In early November 2011, Elibiary’s access to the HS SLIC database was revoked. He retained his post as a Department of Homeland Security advisor, however. In September 2013 he was promoted to senior advisor at the Advisory Council, a title held only by a small number of select members.
In October 2013, Elibiary said: “I do consider the United States of America an Islamic country with an Islamically compliant constitution.” What he meant was that the Constitution and Islamic law reflect the same values and principles.
On more than one occasion in 2013, Elibiary opined that his close friend, former Holy Land Foundation president and CEO Shukri Abu Baker -- who had been convicted in 2008 of financing the terrorist organization Hamas -- was in fact an innocent victim of political persecution.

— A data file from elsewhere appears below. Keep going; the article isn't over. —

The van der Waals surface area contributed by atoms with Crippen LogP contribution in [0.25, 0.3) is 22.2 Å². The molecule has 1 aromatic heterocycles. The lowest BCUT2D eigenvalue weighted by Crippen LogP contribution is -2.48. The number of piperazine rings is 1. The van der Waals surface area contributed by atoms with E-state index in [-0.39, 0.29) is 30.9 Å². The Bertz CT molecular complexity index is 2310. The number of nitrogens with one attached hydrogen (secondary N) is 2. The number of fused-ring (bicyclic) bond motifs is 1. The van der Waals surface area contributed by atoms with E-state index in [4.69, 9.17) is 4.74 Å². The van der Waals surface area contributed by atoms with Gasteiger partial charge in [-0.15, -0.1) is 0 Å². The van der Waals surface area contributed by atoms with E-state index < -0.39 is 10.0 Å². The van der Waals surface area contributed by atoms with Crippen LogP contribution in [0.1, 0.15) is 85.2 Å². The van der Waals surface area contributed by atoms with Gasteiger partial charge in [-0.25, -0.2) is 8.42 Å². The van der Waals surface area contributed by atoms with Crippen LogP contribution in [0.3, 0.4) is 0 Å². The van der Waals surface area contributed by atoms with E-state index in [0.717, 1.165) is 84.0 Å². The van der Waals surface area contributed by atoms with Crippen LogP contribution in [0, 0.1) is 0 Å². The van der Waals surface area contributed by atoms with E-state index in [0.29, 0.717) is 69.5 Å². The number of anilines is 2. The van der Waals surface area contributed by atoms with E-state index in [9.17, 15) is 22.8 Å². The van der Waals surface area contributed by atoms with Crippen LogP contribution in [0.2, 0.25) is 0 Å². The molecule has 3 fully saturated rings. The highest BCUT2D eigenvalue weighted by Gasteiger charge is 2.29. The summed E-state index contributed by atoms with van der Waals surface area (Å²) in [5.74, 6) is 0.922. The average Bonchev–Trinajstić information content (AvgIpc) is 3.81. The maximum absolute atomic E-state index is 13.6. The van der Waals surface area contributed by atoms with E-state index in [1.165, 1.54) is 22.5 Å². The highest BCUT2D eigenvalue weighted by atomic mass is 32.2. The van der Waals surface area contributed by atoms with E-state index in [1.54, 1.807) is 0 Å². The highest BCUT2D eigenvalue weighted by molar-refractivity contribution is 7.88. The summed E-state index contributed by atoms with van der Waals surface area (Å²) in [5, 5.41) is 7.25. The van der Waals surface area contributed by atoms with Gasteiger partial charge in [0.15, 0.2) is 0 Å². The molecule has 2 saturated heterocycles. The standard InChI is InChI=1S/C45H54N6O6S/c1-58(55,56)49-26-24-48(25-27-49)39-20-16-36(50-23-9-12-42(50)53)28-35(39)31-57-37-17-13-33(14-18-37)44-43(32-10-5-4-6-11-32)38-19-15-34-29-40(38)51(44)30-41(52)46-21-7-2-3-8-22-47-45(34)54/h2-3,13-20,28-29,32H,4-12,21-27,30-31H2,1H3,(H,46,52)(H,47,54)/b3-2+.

In addition to his DHS duties, Elibiary also serves as a spokesman for the Islamic Association of North Texas, a.k.a. the Dallas Central Mosque, which boasts the largest Muslim congregation in the state. He is also a member of the Intelligence and National Security Alliance, a lifetime member of the International Association of Business Communicators, and vice president of the FBI-Dallas Citizens’ Academy Alumni Association.